Many family members work alongside Thanya in the restaurant, including her sister and a number of their children. But the floor staff lacks the training that should go with this price range, as evidenced on the evening of our visit when a propane problem required a pause in service until the proper wrench could be obtained.
The untrained floor staff said nothing to the customers as we waited and waited until a couple near us threatened to leave. And then we only learned of the problem because we overheard that conversation. As we’d been served our starters, we muted our impatience, and our entrées eventually made their triumphant appearance. But the problem was compounded when we ordered a dessert – a traditional cake called tres leches – and again were forced to wait. This time for a pantry item that only needed to be sliced and served, but we watched as entrées staggered out to other tables. We even asked, twice, about this errant dessert, but to no avail. So we had it removed from the check. There seemed to be no sense of wrong or remorse from the young server in attendance, so I can only hope that this weakness is solved in the days to come.
Because the food here not only is truly of the farm, it’s also, as I can’t stop myself from saying, the finest Mexican fare you’re going to have short of heading south of the border.
[Greenane Farms, 196 County Rte 10 (500 feet from the corner of State Route 28 & County Rte 10), Meridale (Delaware County), 607.746.8878, Dinner: Thurs, Fri & Sat 5:00PM-10:00PM, Brunch: Sunday 10:00AM-2:00PM (Click on link to confirm operating hours)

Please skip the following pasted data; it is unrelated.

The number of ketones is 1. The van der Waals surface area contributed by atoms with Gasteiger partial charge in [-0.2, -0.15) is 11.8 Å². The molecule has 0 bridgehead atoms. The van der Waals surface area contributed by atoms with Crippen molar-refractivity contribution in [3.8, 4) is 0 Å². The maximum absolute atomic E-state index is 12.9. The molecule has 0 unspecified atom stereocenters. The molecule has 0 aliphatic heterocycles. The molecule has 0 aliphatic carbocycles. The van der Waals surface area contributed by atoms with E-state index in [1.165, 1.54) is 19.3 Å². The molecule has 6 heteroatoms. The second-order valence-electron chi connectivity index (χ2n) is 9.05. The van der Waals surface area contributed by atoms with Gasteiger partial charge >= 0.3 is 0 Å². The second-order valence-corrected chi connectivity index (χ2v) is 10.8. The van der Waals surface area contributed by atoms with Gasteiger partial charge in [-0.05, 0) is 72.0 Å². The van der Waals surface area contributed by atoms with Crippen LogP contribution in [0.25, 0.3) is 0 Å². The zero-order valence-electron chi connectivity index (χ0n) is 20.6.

(B.A. Nilsson, 8/11/22)
[Editor’s Note (FWB): The praiseworthy organization, Pure Catskills, is a regional, buy local campaign developed by the Watershed Agricultural Council to improve the economic viability of the local community, sustain the working landscapes of the Catskills and preserve water quality in the NYC Watershed Region. The non-profit promotes hundreds of farm, forest and local businesses throughout Delaware, Greene, Otsego, Schoharie, Sullivan and Ulster Counties in upstate New York. On You Tube, it has a three minute video about Thanya and Patrick Rider and how their Greenane Farm combines American culture with that of Thanya’s Mexico City roots into “a unique blend of producing, processing, and presenting fresh Catskills food to their customers.”]